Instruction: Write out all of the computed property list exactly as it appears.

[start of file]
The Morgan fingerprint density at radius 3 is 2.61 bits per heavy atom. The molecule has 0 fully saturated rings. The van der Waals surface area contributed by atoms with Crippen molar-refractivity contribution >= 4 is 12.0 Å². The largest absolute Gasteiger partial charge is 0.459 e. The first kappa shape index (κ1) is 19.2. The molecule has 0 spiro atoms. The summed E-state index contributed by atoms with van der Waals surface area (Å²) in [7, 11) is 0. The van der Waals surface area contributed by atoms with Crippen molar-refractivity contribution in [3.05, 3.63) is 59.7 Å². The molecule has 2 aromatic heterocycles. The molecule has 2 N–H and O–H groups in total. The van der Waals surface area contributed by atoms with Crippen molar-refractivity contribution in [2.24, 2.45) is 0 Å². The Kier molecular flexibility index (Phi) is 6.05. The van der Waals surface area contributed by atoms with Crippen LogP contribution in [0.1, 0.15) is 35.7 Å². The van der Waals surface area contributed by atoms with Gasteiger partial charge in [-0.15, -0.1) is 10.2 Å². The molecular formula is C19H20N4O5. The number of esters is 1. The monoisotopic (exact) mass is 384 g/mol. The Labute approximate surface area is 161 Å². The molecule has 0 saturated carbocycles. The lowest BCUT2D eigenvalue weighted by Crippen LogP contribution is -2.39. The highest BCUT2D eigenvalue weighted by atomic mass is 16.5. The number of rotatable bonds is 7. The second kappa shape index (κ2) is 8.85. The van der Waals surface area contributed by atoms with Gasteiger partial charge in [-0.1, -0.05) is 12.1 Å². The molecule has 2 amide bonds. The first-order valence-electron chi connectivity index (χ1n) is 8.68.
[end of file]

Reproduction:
The Morgan fingerprint density at radius 3 is 2.61 bits per heavy atom. The molecule has 0 fully saturated rings. The van der Waals surface area contributed by atoms with Crippen molar-refractivity contribution >= 4 is 12.0 Å². The largest absolute Gasteiger partial charge is 0.459 e. The first kappa shape index (κ1) is 19.2. The molecule has 0 spiro atoms. The summed E-state index contributed by atoms with van der Waals surface area (Å²) in [7, 11) is 0. The van der Waals surface area contributed by atoms with Crippen molar-refractivity contribution in [3.05, 3.63) is 59.7 Å². The molecule has 2 aromatic heterocycles. The molecule has 2 N–H and O–H groups in total. The van der Waals surface area contributed by atoms with Crippen molar-refractivity contribution in [2.24, 2.45) is 0 Å². The Kier molecular flexibility index (Phi) is 6.05. The van der Waals surface area contributed by atoms with Crippen LogP contribution in [0.1, 0.15) is 35.7 Å². The van der Waals surface area contributed by atoms with Gasteiger partial charge in [-0.15, -0.1) is 10.2 Å². The molecular formula is C19H20N4O5. The number of esters is 1. The monoisotopic (exact) mass is 384 g/mol. The Labute approximate surface area is 161 Å². The molecule has 0 saturated carbocycles. The lowest BCUT2D eigenvalue weighted by Crippen LogP contribution is -2.39. The highest BCUT2D eigenvalue weighted by atomic mass is 16.5. The number of rotatable bonds is 7. The second kappa shape index (κ2) is 8.85. The van der Waals surface area contributed by atoms with Gasteiger partial charge in [-0.1, -0.05) is 12.1 Å². The molecule has 2 amide bonds. The first-order valence-electron chi connectivity index (χ1n) is 8.68.